CaribWorldNews, GEORGETOWN, Guyana, Fri. Nov. 6, 2009: The Guyana president has broken his silence on the torture of a 14-year-old detainee and given the country`s police officials two weeks to investigate the allegation.
President Bharrat Jagdeo called the act `a terrible stain` on the country`s police force. Speaking to the media at a press conference Thursday at the Office of the President, the Head of State said such a callous incident, if committed against anyone, must be unequivocally condemned.
The Head of State reiterated that a full, open investigation would be adamantly pursued, following which would be a report that would be made public within a space of two weeks. He also made it clear that the perpetrators, inclusive of the direct and supporting participants will have to face the consequences.
But he insisted it is unfair to paint every policeman or soldier with the same brush. `Hundreds of them every day, they are the frontline against criminals, these are the people we call on when something happens and many of them in spite of very difficult situations; remuneration not great, sometimes the conditions of service are not great but they go out there and put their lives many days on the line for all of us and the recent incident where they were targeted would show that. So we can`t allow the actions of a few to cause us to forget the hundreds out there who do their work professionally and with decency,` President Jagdeo said.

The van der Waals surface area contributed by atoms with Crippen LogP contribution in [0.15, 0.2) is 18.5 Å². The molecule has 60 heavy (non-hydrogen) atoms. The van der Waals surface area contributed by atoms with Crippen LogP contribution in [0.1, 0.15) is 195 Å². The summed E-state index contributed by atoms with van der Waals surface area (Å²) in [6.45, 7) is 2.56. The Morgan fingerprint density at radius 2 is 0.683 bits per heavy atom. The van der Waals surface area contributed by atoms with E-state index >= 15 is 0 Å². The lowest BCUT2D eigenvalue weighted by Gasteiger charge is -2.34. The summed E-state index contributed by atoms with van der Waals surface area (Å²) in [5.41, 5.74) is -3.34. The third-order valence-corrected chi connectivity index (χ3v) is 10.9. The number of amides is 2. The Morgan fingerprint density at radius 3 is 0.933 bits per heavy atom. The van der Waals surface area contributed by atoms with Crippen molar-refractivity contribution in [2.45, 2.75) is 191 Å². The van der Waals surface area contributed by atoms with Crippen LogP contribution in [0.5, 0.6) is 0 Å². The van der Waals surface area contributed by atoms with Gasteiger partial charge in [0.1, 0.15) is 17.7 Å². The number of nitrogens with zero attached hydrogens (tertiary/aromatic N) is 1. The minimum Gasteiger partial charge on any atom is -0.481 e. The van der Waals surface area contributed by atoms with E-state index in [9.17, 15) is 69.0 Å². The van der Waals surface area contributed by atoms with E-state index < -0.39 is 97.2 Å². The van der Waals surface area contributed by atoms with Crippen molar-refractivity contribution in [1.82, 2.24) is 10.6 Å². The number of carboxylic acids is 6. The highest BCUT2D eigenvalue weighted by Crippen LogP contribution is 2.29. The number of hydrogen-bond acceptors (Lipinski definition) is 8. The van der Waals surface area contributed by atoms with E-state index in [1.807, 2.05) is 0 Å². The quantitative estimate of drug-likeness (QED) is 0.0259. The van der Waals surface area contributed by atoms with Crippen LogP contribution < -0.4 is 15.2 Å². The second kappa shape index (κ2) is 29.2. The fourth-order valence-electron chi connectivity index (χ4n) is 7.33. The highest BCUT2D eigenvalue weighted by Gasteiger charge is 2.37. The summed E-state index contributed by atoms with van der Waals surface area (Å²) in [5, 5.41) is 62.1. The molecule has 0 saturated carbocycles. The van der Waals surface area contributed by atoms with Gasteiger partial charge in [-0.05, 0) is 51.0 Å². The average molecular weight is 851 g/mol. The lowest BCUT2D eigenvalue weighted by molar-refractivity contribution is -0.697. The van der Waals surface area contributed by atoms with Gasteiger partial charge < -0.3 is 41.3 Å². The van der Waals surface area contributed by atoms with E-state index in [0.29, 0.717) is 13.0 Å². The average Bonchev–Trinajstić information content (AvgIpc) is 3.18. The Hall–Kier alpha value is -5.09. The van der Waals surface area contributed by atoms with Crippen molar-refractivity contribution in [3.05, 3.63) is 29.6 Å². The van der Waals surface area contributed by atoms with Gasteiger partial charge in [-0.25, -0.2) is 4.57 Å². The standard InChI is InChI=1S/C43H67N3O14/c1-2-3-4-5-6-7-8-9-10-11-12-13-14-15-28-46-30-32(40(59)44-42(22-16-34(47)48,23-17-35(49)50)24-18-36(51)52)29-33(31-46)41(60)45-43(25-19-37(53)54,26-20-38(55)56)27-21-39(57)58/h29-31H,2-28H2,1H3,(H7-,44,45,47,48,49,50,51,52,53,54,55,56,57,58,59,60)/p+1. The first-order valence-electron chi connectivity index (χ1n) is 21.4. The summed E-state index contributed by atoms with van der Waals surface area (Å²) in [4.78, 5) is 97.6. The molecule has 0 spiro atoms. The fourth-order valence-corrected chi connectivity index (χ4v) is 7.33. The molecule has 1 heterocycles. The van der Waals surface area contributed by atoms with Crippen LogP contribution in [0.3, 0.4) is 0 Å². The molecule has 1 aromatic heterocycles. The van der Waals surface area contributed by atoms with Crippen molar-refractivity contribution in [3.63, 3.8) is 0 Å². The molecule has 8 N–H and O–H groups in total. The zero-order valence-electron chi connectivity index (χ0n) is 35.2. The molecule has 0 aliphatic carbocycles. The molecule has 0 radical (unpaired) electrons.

So far two police officers have been arrested in connection with the alleged torture of the teen. Police officers tortured the teenager by setting light to his genitals after he refused to sign a confession. He was subsequently released with all charges dropped and is now in hospital. Another suspect, Deonarine Rafick, remains in prison after police beat him with a piece of wood and allegedly burnt his mouth with cigarettes to force him to sign a confession. The third suspect, 20-year-old Nouravie Wilfred, had charges against him dropped on Tuesday after being held incommunicado for seven days. Under Guyanese law a suspect can be held by police for up to 72 hours before being brought before a court.
Meanwhile, global rights group, Amnesty International, has urged the Guyanese authorities to charge police officers involved in the torture and ill-treatment of three individuals, including the teen, who were detained in relation to a murder investigation. `These appalling acts of brutality by members of the Guyana Police Force must not go unpunished,` said Kerrie Howard, Amnesty International`s Deputy Director for the Americas Programme.